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Pocket Money Calculator: Quickly find the right amount for your child

Digital lifestyle
Pocket Money Calculator: Quickly find the right amount for your child
Digital lifestyle

Studies show that kids who get pocket money are less likely to be in debt as adults. But how much should you give? At what age? And when should you stop giving your kids pocket money?

When to start (and stop) giving pocket money?

The question of when to start and stop is really up to you. It can make sense to start as soon as kids understand money. Most parents begin at about seven or eight and stop at 16. At that age, kids can earn their own cash by doing a part-time job.


How much pocket money should you give?

Our pocket money calculator below can help answer the simple question of how much pocket money to give. We’ve looked at various surveys across the UK and Ireland and come up with an answer.

For kids aged 8-15, the typical amount of weekly pocket money is roughly €8.75.

That varies with age, obviously. Check out the pocket money calculator to see how much is appropriate for kids of different ages. Remember, these figures are only a guide.


Why pocket money matters

Personal finance is almost never taught at schools, so it’s a good idea to start at home.

Giving pocket money teaches kids about financial responsibility and budgeting. It forces them to prioritise what they want to spend their money on. Sweets or Roblox or Lego? And for bigger items, it can also teach them to save up.

Opening a bank account can help to reinforce these lessons. Many banks offer junior savings accounts for kids under 12 and accounts for teenagers. You can also open a regular account in the name of a child.


Guaranteed income or performance-related pay?

Should pocket money be conditional? That really depends on your approach to parenting and what motivates your kids.

On the one hand, kids won’t learn much about budgeting if their pocket money isn’t reliable. On the other hand, it may seem wrong to reward bad behaviour.

But there might be a different way to think about it. One approach is not to use money as a reward but screen time. Access to devices is often a far more powerful currency than money anyway. Instead of paying your kids €2 to wash the car, pay them in an hour of screen time.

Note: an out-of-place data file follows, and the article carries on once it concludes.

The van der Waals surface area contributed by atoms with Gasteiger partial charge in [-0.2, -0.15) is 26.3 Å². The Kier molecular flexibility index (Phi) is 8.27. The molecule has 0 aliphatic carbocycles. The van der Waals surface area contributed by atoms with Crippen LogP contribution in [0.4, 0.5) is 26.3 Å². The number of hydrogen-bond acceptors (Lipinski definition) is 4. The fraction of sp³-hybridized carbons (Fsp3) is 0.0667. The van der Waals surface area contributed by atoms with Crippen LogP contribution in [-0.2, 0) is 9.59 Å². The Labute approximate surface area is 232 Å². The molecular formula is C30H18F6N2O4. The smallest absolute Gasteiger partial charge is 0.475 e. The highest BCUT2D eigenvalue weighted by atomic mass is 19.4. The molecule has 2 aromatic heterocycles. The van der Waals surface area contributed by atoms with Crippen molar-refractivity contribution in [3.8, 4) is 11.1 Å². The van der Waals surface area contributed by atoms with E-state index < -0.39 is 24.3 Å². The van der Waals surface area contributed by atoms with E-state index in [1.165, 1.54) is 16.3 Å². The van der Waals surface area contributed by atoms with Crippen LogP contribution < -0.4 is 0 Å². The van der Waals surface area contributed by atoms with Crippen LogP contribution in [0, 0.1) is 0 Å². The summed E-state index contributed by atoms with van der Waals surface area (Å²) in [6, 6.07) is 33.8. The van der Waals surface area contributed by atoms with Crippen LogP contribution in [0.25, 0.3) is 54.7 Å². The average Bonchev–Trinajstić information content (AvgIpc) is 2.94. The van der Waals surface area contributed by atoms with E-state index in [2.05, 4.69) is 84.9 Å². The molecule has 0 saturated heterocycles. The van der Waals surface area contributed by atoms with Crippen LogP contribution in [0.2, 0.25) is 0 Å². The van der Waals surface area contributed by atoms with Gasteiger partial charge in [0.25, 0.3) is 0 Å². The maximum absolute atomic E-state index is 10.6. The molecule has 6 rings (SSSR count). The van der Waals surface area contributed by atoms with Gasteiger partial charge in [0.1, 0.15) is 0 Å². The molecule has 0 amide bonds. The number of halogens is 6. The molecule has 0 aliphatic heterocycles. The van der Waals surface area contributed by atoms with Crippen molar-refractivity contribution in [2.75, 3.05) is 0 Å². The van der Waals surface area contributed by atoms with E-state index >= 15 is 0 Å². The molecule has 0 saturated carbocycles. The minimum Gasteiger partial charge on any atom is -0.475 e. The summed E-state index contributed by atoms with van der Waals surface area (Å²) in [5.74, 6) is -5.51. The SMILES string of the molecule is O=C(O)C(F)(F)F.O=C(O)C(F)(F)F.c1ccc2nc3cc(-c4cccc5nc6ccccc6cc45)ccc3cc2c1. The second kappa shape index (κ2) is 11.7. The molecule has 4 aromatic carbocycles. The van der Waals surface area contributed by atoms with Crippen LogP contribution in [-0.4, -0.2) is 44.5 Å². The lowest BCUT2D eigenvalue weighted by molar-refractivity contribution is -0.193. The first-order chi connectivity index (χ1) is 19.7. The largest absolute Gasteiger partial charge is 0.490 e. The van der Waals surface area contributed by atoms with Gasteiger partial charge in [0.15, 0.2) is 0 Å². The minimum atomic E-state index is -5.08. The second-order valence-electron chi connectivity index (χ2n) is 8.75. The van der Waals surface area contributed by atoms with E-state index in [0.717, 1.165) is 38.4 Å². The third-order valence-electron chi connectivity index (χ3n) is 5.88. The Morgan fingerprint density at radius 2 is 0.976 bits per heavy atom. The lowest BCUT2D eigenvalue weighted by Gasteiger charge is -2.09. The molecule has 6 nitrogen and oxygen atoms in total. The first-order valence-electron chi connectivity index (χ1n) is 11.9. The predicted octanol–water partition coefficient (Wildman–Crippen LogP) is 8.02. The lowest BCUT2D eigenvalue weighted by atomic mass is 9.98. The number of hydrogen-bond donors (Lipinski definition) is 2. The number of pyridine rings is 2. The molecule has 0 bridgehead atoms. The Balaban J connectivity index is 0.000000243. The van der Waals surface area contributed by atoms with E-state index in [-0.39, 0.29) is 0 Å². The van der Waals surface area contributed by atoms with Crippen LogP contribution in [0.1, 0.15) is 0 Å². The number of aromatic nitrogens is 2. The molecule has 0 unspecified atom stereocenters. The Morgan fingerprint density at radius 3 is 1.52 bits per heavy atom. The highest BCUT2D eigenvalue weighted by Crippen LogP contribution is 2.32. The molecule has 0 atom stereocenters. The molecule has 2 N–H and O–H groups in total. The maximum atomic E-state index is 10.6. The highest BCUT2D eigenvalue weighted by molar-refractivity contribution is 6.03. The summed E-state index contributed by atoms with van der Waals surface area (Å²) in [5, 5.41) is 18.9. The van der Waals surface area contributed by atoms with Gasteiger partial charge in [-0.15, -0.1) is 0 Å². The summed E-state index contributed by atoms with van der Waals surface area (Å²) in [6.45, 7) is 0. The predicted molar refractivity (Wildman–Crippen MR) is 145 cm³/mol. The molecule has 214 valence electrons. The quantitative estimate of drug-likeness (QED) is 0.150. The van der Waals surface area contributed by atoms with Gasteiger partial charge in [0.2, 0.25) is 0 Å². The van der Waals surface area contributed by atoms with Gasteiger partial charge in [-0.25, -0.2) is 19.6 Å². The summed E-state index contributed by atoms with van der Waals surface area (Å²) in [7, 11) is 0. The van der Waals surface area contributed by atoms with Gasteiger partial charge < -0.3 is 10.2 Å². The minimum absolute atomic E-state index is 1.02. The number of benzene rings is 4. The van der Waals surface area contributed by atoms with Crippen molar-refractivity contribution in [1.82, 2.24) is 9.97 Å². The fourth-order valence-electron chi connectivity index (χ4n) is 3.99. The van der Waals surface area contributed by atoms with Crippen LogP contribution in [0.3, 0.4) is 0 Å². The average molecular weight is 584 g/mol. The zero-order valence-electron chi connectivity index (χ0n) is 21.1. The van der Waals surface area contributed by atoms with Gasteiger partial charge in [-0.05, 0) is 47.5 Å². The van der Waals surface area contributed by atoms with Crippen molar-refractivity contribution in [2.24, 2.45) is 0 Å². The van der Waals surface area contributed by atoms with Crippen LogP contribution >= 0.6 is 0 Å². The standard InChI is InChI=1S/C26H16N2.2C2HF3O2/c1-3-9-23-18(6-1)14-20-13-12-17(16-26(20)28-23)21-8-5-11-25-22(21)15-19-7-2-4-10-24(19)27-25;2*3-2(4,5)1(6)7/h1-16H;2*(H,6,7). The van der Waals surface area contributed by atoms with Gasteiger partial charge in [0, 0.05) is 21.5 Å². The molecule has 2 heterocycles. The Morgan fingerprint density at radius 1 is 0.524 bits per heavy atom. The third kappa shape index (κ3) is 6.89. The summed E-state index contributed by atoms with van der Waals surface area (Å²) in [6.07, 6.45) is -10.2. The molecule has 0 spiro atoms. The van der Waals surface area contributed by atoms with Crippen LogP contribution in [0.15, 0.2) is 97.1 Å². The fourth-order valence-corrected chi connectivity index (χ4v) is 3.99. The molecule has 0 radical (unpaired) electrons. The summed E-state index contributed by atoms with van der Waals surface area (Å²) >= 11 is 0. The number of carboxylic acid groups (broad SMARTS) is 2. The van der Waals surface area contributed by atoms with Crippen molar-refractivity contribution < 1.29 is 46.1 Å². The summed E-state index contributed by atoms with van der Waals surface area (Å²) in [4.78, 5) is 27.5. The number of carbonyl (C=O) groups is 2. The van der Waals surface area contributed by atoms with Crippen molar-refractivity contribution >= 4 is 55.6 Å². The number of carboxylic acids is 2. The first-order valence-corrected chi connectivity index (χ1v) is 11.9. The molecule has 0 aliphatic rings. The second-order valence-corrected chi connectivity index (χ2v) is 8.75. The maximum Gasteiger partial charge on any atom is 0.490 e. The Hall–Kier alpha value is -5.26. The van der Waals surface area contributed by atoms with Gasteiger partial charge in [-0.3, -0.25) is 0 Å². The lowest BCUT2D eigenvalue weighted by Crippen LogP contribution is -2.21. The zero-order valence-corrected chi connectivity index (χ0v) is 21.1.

This way, pocket money can serve its purpose in teaching financial responsibility. And not a way to get your kids to do chores.

Top tip: Sell their old stuff – Another great way to teach kids to manage their money is to encourage them to sell their unwanted stuff. They can earn easy cash for old toys, clothes and other items on platforms such as eBay or DePop. Of course, it’s also a good way to teach them about environmental responsibility too. (And to get rid of their clutter.)


Digital pocket money

Gaming is the most popular thing for kids to spend their pocket money on, according to Rooster Money’s pocket money index.

Because this is normally done online, giving kids cash is a bit out-dated. It’s all too easy to end up authorising online payments on an ad hoc basis, while the cash pocket money is just used for sweets and fizzy drinks.

One way around this is to give at least some of their pocket money in digital form:

  • Gaming gift cards – There are gift cards for every gaming platform available, from Steam to Roblox. Gift cards let kids make whatever gaming purchases they want without needing your credit card. This can limit the financial lessons because gift cards can only be used in one way. But they can also give kids online independence.
  • Shopping/entertainment gift cards – The same logic is true for online shopping and entertainment too. Gift cards for Amazon or Twitch can let your kids take control of what they choose to spend their pocket money on.

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Written by

Kristina Kalpaklieva